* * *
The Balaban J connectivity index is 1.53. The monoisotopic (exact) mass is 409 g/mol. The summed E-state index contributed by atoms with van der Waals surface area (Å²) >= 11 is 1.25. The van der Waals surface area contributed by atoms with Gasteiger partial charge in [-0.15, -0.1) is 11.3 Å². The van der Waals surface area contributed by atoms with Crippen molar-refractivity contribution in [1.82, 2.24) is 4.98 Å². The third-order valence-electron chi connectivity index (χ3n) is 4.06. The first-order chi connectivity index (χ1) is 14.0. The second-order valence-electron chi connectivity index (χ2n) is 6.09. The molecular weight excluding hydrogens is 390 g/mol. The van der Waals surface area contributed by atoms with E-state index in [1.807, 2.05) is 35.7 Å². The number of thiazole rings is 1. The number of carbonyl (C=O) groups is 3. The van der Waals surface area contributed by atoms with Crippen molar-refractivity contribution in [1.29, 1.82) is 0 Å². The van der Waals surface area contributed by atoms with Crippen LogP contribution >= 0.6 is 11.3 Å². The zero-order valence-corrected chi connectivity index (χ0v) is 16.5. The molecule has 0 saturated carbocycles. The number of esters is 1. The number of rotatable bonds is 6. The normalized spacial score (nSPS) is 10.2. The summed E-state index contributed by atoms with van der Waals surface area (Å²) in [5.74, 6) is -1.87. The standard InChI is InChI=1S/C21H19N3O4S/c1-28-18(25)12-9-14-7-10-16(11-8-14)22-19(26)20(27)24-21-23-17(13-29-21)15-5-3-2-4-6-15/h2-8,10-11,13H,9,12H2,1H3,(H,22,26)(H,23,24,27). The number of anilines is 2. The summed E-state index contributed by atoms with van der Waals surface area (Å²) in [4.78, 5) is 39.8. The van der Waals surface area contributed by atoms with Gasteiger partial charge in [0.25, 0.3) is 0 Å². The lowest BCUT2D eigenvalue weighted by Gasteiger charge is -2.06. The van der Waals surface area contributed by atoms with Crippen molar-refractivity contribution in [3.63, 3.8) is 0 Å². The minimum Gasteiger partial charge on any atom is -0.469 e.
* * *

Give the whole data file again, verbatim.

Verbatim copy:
The Balaban J connectivity index is 1.53. The monoisotopic (exact) mass is 409 g/mol. The summed E-state index contributed by atoms with van der Waals surface area (Å²) >= 11 is 1.25. The van der Waals surface area contributed by atoms with Gasteiger partial charge in [-0.15, -0.1) is 11.3 Å². The van der Waals surface area contributed by atoms with Crippen molar-refractivity contribution in [1.82, 2.24) is 4.98 Å². The third-order valence-electron chi connectivity index (χ3n) is 4.06. The first-order chi connectivity index (χ1) is 14.0. The second-order valence-electron chi connectivity index (χ2n) is 6.09. The molecular weight excluding hydrogens is 390 g/mol. The van der Waals surface area contributed by atoms with E-state index in [1.807, 2.05) is 35.7 Å². The number of thiazole rings is 1. The number of carbonyl (C=O) groups is 3. The van der Waals surface area contributed by atoms with Crippen molar-refractivity contribution in [1.29, 1.82) is 0 Å². The van der Waals surface area contributed by atoms with Crippen LogP contribution >= 0.6 is 11.3 Å². The zero-order valence-corrected chi connectivity index (χ0v) is 16.5. The molecule has 0 saturated carbocycles. The number of esters is 1. The number of rotatable bonds is 6. The normalized spacial score (nSPS) is 10.2. The summed E-state index contributed by atoms with van der Waals surface area (Å²) in [5.74, 6) is -1.87. The standard InChI is InChI=1S/C21H19N3O4S/c1-28-18(25)12-9-14-7-10-16(11-8-14)22-19(26)20(27)24-21-23-17(13-29-21)15-5-3-2-4-6-15/h2-8,10-11,13H,9,12H2,1H3,(H,22,26)(H,23,24,27). The number of anilines is 2. The summed E-state index contributed by atoms with van der Waals surface area (Å²) in [4.78, 5) is 39.8. The van der Waals surface area contributed by atoms with Gasteiger partial charge in [0.25, 0.3) is 0 Å². The lowest BCUT2D eigenvalue weighted by Gasteiger charge is -2.06. The van der Waals surface area contributed by atoms with Crippen molar-refractivity contribution in [3.63, 3.8) is 0 Å². The minimum Gasteiger partial charge on any atom is -0.469 e.